For all but eight of the last 30 years, a Republican has occupied the governor’s office in Massachusetts.
The state that so many Americans equate with mainline liberalism — “Taxachusetts” was the GOP’s old derisive nickname — has a habit of electing Republicans to its top job, even as it sends prominent progressive leaders to Washington.
Republicans’ hold on the corner office in Beacon Hill held during the blue wave of 2018, with Gov. Charlie Baker cruising to a second term leading the Commonwealth. But as Baker now weighs seeking reelection again, Democrats are preparing for what is expected to be an uncharacteristically sharp clash over the political character and direction of the Bay State in next year’s gubernatorial race. The contest is already picking up steam as the early entrants to the Democratic primary ramp up their campaigns and try to rev up an intensifying base of progressive voters determined to break what has, for many on the left, become a maddening tradition.
“There’s this real mismatch,” Democratic State Sen. Sonia Chang-Díaz, who entered the race in June, told CNN. “People perceive Massachusetts to be a sort of Democratic and progressive bastion. That it’s the land of milk and honey of progressive policies and outcomes.”
The reality, she said, is much different — arguing that years of Republican leadership have been a “detriment to so many of the fundamental systems that people rely on in our Commonwealth. Schools, public safety, environment, traffic, transportation, economic development systems. These systems have been left to crumble and or haven’t been put in place in the right way in the first place.”
As summer comes to an end, there are three prominent Democratic primary candidates: Chang-Díaz, already the first Latina elected to the state senate (and daughter of the country’s first Latino astronaut), would be the state’s first Latina governor; Harvard professor Danielle Allen, an accomplished political theorist who has never run for office, would be the first Black woman to lead the Commonwealth; and Ben Downing, a Pittsfield native who served five terms in the state senate. A high-profile potential fourth entrant, two-term Massachusetts Attorney General Maura Healey — the nation’s first out gay state attorney general — has said she is weighing a bid, but cautioned in July that a decision might not come until the fall.
Asked to measure how Healey’s deliberations are affecting the race, Downing was blunt.
“It absolutely has an impact on the campaign, in fundraising and folks who are willing to make commitments one way or the other. And I think that does hold back candidates from starting to build any sense of momentum,” he said. “It’s one of many variables in a really crazy time to be running for office.”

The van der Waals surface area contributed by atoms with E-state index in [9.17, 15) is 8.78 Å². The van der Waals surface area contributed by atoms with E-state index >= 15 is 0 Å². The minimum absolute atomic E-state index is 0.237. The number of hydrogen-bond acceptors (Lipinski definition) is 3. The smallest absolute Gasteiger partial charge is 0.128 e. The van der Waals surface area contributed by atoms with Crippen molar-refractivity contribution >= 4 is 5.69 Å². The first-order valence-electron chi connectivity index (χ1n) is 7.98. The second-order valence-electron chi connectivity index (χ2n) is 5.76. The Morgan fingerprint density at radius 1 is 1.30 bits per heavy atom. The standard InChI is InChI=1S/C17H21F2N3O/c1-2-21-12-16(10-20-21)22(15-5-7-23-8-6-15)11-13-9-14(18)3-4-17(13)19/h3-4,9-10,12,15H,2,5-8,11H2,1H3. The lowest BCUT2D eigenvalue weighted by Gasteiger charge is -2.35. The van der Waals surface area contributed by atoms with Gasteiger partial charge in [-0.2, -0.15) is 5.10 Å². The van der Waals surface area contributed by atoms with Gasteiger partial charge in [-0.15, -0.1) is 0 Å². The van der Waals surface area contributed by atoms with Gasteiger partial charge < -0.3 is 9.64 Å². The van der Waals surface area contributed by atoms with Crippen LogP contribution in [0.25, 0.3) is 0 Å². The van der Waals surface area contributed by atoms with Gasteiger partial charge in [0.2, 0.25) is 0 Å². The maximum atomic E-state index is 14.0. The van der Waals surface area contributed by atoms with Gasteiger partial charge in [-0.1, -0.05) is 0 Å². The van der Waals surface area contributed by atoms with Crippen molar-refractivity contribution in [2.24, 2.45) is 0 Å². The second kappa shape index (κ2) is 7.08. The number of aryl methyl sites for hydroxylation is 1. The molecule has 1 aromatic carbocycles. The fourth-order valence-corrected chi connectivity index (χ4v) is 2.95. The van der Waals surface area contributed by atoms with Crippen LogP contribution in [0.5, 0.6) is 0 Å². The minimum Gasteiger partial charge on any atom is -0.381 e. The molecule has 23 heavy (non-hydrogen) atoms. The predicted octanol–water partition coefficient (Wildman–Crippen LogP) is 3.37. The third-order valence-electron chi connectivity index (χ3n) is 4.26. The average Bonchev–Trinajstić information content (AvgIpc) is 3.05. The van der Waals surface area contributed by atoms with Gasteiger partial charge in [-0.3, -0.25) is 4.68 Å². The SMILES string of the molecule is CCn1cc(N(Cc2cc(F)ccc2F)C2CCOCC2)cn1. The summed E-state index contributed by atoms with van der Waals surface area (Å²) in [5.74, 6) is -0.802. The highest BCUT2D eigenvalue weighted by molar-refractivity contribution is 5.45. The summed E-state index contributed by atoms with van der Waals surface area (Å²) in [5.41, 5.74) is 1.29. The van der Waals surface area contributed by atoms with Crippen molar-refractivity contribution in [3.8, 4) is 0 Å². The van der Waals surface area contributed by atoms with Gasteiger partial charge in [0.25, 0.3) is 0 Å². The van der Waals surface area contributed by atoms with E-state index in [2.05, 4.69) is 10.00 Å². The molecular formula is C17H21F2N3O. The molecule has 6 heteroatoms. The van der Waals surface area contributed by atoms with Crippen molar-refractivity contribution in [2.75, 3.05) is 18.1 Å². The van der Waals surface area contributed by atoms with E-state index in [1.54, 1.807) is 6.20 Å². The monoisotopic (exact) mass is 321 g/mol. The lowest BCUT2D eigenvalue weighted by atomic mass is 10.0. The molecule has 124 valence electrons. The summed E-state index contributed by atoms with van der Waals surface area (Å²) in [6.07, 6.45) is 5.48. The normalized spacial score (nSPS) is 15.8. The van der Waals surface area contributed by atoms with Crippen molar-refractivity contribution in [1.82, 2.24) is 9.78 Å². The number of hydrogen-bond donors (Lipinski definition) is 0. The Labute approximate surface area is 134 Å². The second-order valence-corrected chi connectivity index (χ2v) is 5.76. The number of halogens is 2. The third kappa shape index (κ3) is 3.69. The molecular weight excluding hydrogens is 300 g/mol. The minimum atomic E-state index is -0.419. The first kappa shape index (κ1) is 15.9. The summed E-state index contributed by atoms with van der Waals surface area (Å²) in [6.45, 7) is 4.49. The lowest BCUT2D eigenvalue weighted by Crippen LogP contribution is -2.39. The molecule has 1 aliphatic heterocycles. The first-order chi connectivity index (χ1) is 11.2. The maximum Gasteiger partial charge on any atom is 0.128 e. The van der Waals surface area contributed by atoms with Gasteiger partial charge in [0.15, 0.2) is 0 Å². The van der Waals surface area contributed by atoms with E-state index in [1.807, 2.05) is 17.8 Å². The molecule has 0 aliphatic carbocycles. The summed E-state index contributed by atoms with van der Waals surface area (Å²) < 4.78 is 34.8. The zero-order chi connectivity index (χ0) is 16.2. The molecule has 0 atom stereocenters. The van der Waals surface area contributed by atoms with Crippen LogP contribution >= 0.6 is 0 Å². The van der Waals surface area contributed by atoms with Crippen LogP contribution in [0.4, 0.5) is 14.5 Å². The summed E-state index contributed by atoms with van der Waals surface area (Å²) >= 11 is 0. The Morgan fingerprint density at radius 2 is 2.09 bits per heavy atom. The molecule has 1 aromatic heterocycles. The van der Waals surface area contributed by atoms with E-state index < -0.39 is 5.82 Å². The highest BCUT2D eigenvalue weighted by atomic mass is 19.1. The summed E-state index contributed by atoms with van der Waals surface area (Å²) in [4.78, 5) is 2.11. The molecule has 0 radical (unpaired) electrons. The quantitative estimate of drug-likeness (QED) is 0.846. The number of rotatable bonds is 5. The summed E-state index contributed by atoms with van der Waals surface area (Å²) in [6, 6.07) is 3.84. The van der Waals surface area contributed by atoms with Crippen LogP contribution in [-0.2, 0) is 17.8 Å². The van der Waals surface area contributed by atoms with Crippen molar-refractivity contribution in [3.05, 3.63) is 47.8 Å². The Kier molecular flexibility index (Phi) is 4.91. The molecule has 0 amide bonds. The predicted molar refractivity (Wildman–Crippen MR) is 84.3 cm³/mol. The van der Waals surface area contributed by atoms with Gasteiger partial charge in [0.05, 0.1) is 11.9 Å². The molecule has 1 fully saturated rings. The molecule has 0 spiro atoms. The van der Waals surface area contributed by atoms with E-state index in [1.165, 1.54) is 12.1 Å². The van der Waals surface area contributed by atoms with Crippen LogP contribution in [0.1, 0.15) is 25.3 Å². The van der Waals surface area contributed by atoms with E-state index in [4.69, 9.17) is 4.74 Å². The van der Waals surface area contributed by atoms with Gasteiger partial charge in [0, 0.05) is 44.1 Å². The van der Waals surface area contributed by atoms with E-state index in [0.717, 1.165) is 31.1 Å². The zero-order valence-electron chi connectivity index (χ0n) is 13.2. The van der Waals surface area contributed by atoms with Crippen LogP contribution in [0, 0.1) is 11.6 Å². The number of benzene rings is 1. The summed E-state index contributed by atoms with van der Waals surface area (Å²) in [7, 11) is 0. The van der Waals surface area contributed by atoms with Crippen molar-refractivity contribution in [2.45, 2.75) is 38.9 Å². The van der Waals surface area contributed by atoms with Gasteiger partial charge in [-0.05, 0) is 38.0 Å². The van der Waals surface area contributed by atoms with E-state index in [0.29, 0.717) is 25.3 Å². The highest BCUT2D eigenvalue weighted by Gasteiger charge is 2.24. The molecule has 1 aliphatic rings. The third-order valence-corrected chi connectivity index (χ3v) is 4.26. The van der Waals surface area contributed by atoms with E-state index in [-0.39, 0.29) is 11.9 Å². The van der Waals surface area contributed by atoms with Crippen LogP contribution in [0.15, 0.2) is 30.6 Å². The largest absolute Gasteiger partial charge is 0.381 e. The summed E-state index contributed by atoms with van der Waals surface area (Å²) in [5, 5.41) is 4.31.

Downing, Chang-Díaz and Allen all insisted that, despite Healey’s long shadow, they are focused on crafting the coalitions they believe necessary to defeat Baker — or, in the event he doesn’t run again, Republican Lt. Gov. Karyn Polito or former State Rep. Geoff Diehl, a Trump-friendly GOP primary candidate.
“There’s a heck of a lot of work to do to change the public understanding of the strengths and weaknesses of the Baker-Polito administration,” Allen said. “And that means it requires a heck of a lot of time and a grassroots movement. So the timetable required for beating Baker-Polito is… it’s already here. Those of us who are working on it, we’re on the timetable that’s necessary.”
Seeking a new coalition
Since former Gov. Michael Dukakis, the party’s 1988 presidential nominee, left office in 1991, following his second consecutive term and third overall, only one Democrat — former Gov. Deval Patrick — has (twice) defeated the GOP gubernatorial nominee. Former state Attorney General Martha Coakley lost narrowly to Baker in 2014.
During his nearly eight years in office, Baker has racked up some of the highest approval ratings among the nation’s governors. In an era when state leaders have taken on increasingly high profiles — first as Democratic executives tried to build a bulwark against former President Donald Trump, and now as Republicans defy President Joe Biden — Baker has earned a second title of sorts: one of the country’s most popular governors.
“The interesting dynamics are that his popularity is often higher among Democrats than among Republicans,” said MassINC Polling Group President Steve Koczela. “It was consistent for a while that his favorables were higher among Democrats and Trump’s were higher among Republicans than Baker’s were, even though Baker was extremely popular overall.”
That inversion of the typical partisan divide has driven the Democratic candidates to seek out broader coalitions by drawing in new voters.
“I have learned a lot of lessons from watching Stacey Abrams,” Allen told CNN. “And one of the things she has said consistently is that she goes out there with the goal of connecting with every community in the state.”
Chang-Díaz, the only office-holder in the Democratic race at the moment, has enjoyed the highest-profile success so far in attracting the support of movement progressives — including some of the same young political activists who helped key Massachusetts Sen. Ed Markey’s defeat of former Rep. Joe Kennedy III in a primary last year.